Safety merits Palestinian controls; democracy suffers

Regarding Helena Cobban's March 18 Opinion piece "Movement controls stunt Palestinian lives - and democracy": Ms. Cobban fails to understand the forces at play in the Israeli-Palestinian conflict.

Israel's movement restrictions are the result, and not the cause, of Palestinian militancy. If the Palestinian leadership undertook the necessary measures to stop violence and terrorism and resume peace negotiations with Israel, there would be no need for movement controls.

After three years of unabated Palestinian terrorism, Prime Minister Ariel Sharon is taking the necessary measures to protect the Israeli civilian population. Such measures would not be needed if Israel had a partner for peace.

The fact is that Israel has been and will be open to negotiations about the territories if only the Palestinians end the conflict and accept Israel's legitimacy. Israeli leaders have affirmed time and again that movement controls, such as the fence, are not a means for political coercion, but a means through which to prevent suicide bombers from infiltrating into Israel.
Abraham H. Foxman
New York
National Director, Anti-Defamation League

Ms. Cobban rightly reports the incredulity with which the Palestinian people regard the claims of President George W. Bush to be working in favor of democracy. But it is not just the Palestinian people. Much of the world looks at what Bush does and not at what he says. It seems to be only Americans who are unable to recognize the vast gulf between the two.
Christopher Leadbeater
Oxon, England

Schools should be corporate-free zones

Your March 18 article "In fast-growing Texas, businesses aid schools" conveys only one side of a complex issue. Many schools do indeed face severe funding challenges, and quality education is unattainable without sufficient resources.

However, a growing movement opposes ties between corporations and public schools.

Strings often are attached to corporate funding, and there may be a conflict of interest between corporate agendas and the purposes of public education. If a chemical company provides funding for a school, will that school readily encourage students to think critically about the environmental dangers of chemical pollutants?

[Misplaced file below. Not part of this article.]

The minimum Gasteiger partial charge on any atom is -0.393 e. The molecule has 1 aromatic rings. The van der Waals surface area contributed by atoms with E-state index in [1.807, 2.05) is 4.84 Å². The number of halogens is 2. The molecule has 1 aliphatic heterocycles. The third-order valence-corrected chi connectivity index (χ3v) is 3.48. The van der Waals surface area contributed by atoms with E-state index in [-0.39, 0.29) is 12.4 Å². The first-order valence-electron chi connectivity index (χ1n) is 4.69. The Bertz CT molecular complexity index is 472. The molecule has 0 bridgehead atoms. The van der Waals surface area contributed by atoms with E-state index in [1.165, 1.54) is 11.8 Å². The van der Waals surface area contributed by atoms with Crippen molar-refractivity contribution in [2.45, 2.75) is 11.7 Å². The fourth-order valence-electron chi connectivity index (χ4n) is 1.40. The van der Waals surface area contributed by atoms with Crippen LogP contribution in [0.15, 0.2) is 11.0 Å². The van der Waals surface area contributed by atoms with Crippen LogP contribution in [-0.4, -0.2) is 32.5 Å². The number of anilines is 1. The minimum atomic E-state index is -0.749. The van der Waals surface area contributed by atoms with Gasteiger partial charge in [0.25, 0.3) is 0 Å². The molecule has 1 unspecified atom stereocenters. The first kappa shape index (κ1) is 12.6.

Reliance on corporate philanthropy could also create a disincentive for governments to provide school funding. If businesses eventually discontinue their donations, schools may be left with even fewer resources than before.

In an age in which corporate conglomerates tend to monopolize the media, there are few informational resources with the potential of remaining free of private agendas. One is public education. Hopefully, citizen concern will keep the last beacons of democracy free of undue influence.
Kathryn Matteson
Normandy Park, Wash.

Church ads, minus branding

Regarding your March 16 article "Mainstream churches take a leap of faith into TV advertising": Your story about US church denominations' TV advertising is being read with interest here at the World Council of Churches, and in my case at least, with sadness. Why couldn't such advertising be an ecumenical project by councils of churches, with the denominations pooling their precious funds?

Ads could appear with the same message, but without the "brand names," and a local emphasis such as, "The churches of Boston welcome you."
Isabel Best

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